SMOOT-HAWLEY TARIFF ACT
Reed Smoot and Willis Hawley were members of the U.S. Congress, who introduced a bill known as the Smoot-Hawley Tariff of 1930. This tariff (a tax on foreign imports) came to be synonymous with a major public policy blunder and failure. Smoot-Hawley was signed into law by President Herbert Hoover (1929–1933) after the stock market crash of 1929. Some historians argue that the tariff was so high that it created unprecedented foreign retaliation against the United States. According to this view, Smoot-Hawley helped convert what would have been a normal economic downturn in the U.S. economy into a major worldwide depression, the Great Depression (1929–1939).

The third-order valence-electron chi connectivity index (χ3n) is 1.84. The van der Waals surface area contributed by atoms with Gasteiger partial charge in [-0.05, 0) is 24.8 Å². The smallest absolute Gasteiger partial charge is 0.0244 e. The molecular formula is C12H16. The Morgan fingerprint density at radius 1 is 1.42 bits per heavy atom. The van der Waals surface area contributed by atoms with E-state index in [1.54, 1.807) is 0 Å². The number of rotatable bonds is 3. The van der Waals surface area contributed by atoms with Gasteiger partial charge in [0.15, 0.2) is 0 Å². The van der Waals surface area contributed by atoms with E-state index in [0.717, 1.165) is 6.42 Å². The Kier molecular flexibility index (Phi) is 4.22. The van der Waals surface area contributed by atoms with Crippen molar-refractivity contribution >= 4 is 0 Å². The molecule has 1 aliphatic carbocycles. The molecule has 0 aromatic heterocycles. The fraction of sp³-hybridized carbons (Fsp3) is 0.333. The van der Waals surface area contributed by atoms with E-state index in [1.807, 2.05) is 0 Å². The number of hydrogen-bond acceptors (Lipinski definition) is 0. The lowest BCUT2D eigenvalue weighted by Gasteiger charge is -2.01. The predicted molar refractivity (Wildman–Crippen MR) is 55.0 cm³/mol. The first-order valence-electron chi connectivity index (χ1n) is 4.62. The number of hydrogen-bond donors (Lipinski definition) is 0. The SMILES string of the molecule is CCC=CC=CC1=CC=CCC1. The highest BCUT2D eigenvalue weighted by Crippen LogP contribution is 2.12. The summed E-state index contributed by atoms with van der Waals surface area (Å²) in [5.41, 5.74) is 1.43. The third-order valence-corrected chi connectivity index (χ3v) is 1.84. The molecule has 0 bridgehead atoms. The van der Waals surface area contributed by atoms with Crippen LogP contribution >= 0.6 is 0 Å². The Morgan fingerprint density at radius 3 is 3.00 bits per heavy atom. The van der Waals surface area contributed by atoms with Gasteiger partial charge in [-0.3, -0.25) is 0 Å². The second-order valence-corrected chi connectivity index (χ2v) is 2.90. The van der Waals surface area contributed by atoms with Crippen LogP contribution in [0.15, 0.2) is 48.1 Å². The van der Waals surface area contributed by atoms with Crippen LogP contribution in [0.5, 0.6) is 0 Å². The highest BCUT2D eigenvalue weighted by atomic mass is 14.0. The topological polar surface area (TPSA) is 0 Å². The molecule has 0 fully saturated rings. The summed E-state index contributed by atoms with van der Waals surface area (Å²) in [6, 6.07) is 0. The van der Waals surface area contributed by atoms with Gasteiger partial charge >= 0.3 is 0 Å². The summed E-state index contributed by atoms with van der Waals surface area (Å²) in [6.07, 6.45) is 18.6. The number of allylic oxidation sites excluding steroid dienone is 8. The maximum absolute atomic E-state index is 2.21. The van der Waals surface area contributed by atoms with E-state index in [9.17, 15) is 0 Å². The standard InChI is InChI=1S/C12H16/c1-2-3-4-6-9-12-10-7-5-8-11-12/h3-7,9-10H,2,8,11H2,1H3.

The creation of the Smoot-Hawley Tariff presumably did the following: create the highest tariff rates in U.S. history, frighten the stock market, deepen the Great Depression (by reducing the foreign goods available to U.S. consumers), outrage foreign governments into retaliation, and create an open trade war in the midst of economic depression. On the other hand, there are scholars who argue that there is no compelling evidence that this tariff made the Depression worse. Several of them have even suggested that Smoot-Hawley has become a scapegoat for explaining the extended misery of the Depression. But, regardless of its effect in 1930, the Smoot-Hawley Tariff became a metaphor for underestimating the importance of the nation international trade policies.